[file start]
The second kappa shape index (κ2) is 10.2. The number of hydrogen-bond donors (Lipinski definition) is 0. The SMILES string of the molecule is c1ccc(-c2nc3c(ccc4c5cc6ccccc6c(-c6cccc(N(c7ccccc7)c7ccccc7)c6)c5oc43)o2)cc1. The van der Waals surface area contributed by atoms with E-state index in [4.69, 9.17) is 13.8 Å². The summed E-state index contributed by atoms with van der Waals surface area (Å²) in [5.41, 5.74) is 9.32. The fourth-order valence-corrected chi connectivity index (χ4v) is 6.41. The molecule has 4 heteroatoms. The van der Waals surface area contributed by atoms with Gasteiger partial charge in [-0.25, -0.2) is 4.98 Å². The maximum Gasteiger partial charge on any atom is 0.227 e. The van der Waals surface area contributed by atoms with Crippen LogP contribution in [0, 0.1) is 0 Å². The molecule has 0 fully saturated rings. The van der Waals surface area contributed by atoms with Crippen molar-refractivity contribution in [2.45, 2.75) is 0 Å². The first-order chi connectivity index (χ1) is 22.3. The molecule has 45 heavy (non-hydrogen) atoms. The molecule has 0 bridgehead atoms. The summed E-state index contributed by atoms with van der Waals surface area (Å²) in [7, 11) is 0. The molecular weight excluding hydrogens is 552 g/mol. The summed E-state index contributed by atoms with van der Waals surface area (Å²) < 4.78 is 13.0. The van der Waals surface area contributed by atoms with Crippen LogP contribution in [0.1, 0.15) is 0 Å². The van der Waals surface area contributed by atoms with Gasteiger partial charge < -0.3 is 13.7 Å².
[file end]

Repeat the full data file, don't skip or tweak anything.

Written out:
The second kappa shape index (κ2) is 10.2. The number of hydrogen-bond donors (Lipinski definition) is 0. The SMILES string of the molecule is c1ccc(-c2nc3c(ccc4c5cc6ccccc6c(-c6cccc(N(c7ccccc7)c7ccccc7)c6)c5oc43)o2)cc1. The van der Waals surface area contributed by atoms with E-state index in [4.69, 9.17) is 13.8 Å². The summed E-state index contributed by atoms with van der Waals surface area (Å²) in [5.41, 5.74) is 9.32. The fourth-order valence-corrected chi connectivity index (χ4v) is 6.41. The molecule has 4 heteroatoms. The van der Waals surface area contributed by atoms with Gasteiger partial charge in [-0.25, -0.2) is 4.98 Å². The maximum Gasteiger partial charge on any atom is 0.227 e. The van der Waals surface area contributed by atoms with Crippen LogP contribution in [0, 0.1) is 0 Å². The molecule has 0 fully saturated rings. The van der Waals surface area contributed by atoms with Crippen molar-refractivity contribution in [2.45, 2.75) is 0 Å². The first-order chi connectivity index (χ1) is 22.3. The molecule has 45 heavy (non-hydrogen) atoms. The molecule has 0 bridgehead atoms. The summed E-state index contributed by atoms with van der Waals surface area (Å²) in [7, 11) is 0. The molecular weight excluding hydrogens is 552 g/mol. The summed E-state index contributed by atoms with van der Waals surface area (Å²) < 4.78 is 13.0. The van der Waals surface area contributed by atoms with Crippen LogP contribution in [0.1, 0.15) is 0 Å². The van der Waals surface area contributed by atoms with Gasteiger partial charge < -0.3 is 13.7 Å².